Guide to investing in a property that will always rent

Brett Alegre-Wood
February 22, 2018

For the best long-term returns, buy an every person property

Experienced property investors will be quick to tell you that there is one thing guaranteed to lose you money on an investment property: owning one that doesn’t rent. Void periods – those times when your property is empty – can be very expensive. You’ll need to continue to pay the mortgage and other costs of property ownership, without the benefit of rental income.

While there are ways to deal with the effects of rental income fluctuations, the best strategy is to ensure you invest in a property that will be in high demand. In this article, you’ll learn about the concept of the ‘every person property’.

What is an every person property?

One of the two laws of property investment is to buy a property that is tenantable. The easiest way to explain this is that the property must be attractive (as a home) to the widest range of people possible.

Property in the UK and other wealthy, developed countries is distributed according to a bell curve like the one below:

Every Person Homes.jpg

A small proportion of housing is occupied by the poorest section of society, and a small proportion is occupied by the richest. The rest – the bulk of the property market – is occupied by everyone else in the middle. This is the area of the market where the investor needs to operate.

Why you must buy an every person home

If you buy property in an area where the poorer section of society lives, you are going to get a high proportion of people who don’t pay their rent. You are also going to get a lot of people who won’t look after your property and disrespect it. Believe me, I know from hard experience that this is true. This will defeat your twin goals: it will slow down your capital growth and damage your income stream. So, this type of property is to be avoided.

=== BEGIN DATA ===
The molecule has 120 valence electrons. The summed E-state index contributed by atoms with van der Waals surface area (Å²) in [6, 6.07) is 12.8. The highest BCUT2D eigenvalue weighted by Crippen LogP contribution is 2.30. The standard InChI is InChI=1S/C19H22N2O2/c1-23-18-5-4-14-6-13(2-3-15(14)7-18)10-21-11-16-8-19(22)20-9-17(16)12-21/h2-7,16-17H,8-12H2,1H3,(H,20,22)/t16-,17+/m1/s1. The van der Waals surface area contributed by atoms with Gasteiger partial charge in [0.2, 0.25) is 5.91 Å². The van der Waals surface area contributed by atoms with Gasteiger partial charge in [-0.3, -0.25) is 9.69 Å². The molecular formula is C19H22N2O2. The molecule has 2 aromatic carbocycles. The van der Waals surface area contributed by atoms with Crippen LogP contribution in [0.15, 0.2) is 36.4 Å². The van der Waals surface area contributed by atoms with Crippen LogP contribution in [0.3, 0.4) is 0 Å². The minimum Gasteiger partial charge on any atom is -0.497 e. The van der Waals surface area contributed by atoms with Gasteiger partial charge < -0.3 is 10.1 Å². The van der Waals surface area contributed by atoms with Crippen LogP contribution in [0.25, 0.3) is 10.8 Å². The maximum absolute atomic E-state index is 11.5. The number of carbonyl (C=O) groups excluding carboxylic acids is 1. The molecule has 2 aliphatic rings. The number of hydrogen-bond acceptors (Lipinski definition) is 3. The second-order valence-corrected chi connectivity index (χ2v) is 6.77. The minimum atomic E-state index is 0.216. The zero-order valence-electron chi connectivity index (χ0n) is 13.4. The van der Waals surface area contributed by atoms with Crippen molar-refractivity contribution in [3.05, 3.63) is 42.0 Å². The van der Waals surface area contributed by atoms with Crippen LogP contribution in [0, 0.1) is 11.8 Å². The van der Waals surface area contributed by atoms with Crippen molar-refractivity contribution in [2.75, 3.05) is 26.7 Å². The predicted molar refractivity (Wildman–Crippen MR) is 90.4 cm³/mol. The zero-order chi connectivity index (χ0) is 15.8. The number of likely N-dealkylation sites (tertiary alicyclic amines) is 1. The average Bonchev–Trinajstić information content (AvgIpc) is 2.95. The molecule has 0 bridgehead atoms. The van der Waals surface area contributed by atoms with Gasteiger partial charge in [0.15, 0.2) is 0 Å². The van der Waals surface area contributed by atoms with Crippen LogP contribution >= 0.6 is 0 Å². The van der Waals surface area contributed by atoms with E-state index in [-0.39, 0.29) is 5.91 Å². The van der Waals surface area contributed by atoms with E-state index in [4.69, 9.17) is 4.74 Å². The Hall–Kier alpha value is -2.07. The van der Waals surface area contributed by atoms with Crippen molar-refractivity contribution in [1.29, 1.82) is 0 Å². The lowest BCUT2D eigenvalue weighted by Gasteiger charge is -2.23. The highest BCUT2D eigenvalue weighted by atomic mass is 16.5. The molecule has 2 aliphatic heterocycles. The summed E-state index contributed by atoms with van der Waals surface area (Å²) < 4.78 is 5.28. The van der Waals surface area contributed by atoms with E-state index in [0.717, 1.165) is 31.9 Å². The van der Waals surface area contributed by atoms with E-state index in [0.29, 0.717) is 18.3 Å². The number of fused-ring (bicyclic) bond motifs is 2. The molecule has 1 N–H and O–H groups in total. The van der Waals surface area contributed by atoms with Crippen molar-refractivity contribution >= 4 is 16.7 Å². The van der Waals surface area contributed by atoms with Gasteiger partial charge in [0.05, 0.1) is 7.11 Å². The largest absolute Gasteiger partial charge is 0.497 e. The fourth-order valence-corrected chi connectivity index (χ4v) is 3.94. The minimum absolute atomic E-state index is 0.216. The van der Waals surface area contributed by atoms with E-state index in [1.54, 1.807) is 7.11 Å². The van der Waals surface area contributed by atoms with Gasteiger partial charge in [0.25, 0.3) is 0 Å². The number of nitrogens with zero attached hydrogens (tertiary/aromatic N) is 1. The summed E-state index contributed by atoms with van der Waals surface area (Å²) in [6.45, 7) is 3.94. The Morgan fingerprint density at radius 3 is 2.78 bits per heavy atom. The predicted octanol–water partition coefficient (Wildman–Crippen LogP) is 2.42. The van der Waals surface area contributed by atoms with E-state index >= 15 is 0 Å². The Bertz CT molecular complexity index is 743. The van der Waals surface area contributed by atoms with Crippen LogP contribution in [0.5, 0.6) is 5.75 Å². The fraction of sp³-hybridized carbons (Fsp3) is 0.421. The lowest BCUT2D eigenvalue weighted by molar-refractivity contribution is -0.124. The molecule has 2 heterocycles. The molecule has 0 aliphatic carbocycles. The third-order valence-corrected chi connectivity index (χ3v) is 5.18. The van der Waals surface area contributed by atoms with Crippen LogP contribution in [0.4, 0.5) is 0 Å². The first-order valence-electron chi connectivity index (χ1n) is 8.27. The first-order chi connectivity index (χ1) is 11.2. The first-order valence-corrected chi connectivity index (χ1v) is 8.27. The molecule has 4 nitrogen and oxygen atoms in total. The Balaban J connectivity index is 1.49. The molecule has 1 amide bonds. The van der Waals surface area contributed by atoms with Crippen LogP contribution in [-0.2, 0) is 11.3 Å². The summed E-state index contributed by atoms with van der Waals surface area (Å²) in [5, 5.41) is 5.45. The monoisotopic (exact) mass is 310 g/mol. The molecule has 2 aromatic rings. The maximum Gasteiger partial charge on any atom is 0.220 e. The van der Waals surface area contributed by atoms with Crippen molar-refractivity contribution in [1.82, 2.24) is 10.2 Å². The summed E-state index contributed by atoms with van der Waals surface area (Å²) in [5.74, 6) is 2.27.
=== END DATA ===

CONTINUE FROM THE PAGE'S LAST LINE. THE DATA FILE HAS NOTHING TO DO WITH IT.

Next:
Equally, buying a property in a rich area is not advisable either. Why? Well, when times are good, you may do very well and rent your property out easily. But when times become a little tougher, people are going to move from where the rich live to where the ‘every person’ lives. And you are going to face void periods where you don’t get any rent. This, again, undermines the two laws and the Set and Forget principles that are key to everything you should be doing.

As a rule, therefore, never invest in mansions and million-pound penthouses that might attract footballers, rock stars, and business tycoons. And never invest in low-value properties in deprived or rundown areas. Instead, you should always think, ‘If I buy this property, who will be renting it?’

And if the person renting it is an ‘every person’, then you are on to a far better prospect.

The danger of not investing in every person property

Vince was a mate of mine, we’d done some deals and he was a successful investor who had made serious money during the last boom. He’d started out in small developments and buying discounted property. Over time, Vince had built up a sizable portfolio.

As his portfolio grew, he bought more expensive property. Eventually, he was investing only in penthouses in large apartment blocks. He focused on Canary Wharf and the surrounding areas of Lond on. As interest rates began to rise he began renting his portfolio as serviced offices (much like a hotel), which increased the yield.

Then along came the Global Financial Crisis of 2008. Bankers ran for cover, and Vince’s income dried up. His apartments remained empty. The double whammy was that the price of a high-end property fell around 40%, leaving many of his properties with negative equity. Before long, his strategy of high-end property fell flat.

Beware the false allure of specialised strategies

Vince’s story also spells out why most investors should avoid specialist strategies. They often promise much but fail to deliver on that promise. I define specialist strategies as any of the following, or a combination of them:

  • The property isn’t rented to a single family
  • The property is rented to a family unit that is ‘outside middle of the range’
  • The property is rented to someone outside their country of residence

Such strategies might include student rents; room-by-room rent; penthouse; mansion; luxury; social housing; storage space; overseas property; rent with option to purchase; etc.

To discuss which property investment strategy would be best to meet your goals, get in touch with Gladfish on +44 207 923 6100. We’ve helped hundreds achieve their lifestyle objectives with property. You could be the next.

Live with passion

Brett Alegre-Wood


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